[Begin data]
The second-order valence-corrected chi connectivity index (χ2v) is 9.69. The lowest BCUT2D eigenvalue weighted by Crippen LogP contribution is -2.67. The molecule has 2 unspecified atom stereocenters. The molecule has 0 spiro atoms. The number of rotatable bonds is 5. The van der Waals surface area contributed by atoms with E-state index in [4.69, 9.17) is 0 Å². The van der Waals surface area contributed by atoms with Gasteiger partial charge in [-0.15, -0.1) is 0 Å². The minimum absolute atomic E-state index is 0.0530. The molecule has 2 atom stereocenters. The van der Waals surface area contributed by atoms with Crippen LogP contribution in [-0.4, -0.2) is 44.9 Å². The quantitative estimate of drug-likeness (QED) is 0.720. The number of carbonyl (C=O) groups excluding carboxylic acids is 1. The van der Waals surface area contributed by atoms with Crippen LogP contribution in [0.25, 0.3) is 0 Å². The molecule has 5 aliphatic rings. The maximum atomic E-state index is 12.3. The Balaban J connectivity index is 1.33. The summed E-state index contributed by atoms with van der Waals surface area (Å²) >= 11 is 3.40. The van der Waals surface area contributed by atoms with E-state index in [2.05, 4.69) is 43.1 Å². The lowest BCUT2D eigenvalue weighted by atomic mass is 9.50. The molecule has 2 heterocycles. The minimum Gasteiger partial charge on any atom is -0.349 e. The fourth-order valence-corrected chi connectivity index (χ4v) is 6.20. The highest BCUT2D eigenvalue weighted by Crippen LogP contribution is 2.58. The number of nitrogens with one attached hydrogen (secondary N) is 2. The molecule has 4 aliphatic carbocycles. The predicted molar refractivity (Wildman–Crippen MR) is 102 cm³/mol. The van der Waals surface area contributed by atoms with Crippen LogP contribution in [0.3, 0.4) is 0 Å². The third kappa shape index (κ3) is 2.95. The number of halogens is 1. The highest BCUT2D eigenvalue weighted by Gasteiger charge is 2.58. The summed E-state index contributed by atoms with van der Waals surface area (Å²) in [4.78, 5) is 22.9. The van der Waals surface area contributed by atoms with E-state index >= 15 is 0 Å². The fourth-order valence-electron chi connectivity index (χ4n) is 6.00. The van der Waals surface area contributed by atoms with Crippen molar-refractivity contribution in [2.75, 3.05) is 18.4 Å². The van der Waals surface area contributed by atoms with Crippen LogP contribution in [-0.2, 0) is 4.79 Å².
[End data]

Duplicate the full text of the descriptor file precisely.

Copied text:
The second-order valence-corrected chi connectivity index (χ2v) is 9.69. The lowest BCUT2D eigenvalue weighted by Crippen LogP contribution is -2.67. The molecule has 2 unspecified atom stereocenters. The molecule has 0 spiro atoms. The number of rotatable bonds is 5. The van der Waals surface area contributed by atoms with E-state index in [4.69, 9.17) is 0 Å². The van der Waals surface area contributed by atoms with Gasteiger partial charge in [-0.15, -0.1) is 0 Å². The minimum absolute atomic E-state index is 0.0530. The molecule has 2 atom stereocenters. The van der Waals surface area contributed by atoms with Crippen LogP contribution in [-0.4, -0.2) is 44.9 Å². The quantitative estimate of drug-likeness (QED) is 0.720. The number of carbonyl (C=O) groups excluding carboxylic acids is 1. The van der Waals surface area contributed by atoms with Crippen LogP contribution in [0.25, 0.3) is 0 Å². The molecule has 5 aliphatic rings. The maximum atomic E-state index is 12.3. The Balaban J connectivity index is 1.33. The summed E-state index contributed by atoms with van der Waals surface area (Å²) >= 11 is 3.40. The van der Waals surface area contributed by atoms with E-state index in [2.05, 4.69) is 43.1 Å². The lowest BCUT2D eigenvalue weighted by atomic mass is 9.50. The molecule has 2 heterocycles. The minimum Gasteiger partial charge on any atom is -0.349 e. The fourth-order valence-corrected chi connectivity index (χ4v) is 6.20. The highest BCUT2D eigenvalue weighted by Crippen LogP contribution is 2.58. The number of nitrogens with one attached hydrogen (secondary N) is 2. The molecule has 4 aliphatic carbocycles. The predicted molar refractivity (Wildman–Crippen MR) is 102 cm³/mol. The van der Waals surface area contributed by atoms with Crippen LogP contribution in [0.3, 0.4) is 0 Å². The third kappa shape index (κ3) is 2.95. The number of halogens is 1. The highest BCUT2D eigenvalue weighted by Gasteiger charge is 2.58. The summed E-state index contributed by atoms with van der Waals surface area (Å²) in [4.78, 5) is 22.9. The van der Waals surface area contributed by atoms with E-state index >= 15 is 0 Å². The fourth-order valence-electron chi connectivity index (χ4n) is 6.00. The van der Waals surface area contributed by atoms with Crippen molar-refractivity contribution in [2.75, 3.05) is 18.4 Å². The van der Waals surface area contributed by atoms with Crippen LogP contribution in [-0.2, 0) is 4.79 Å².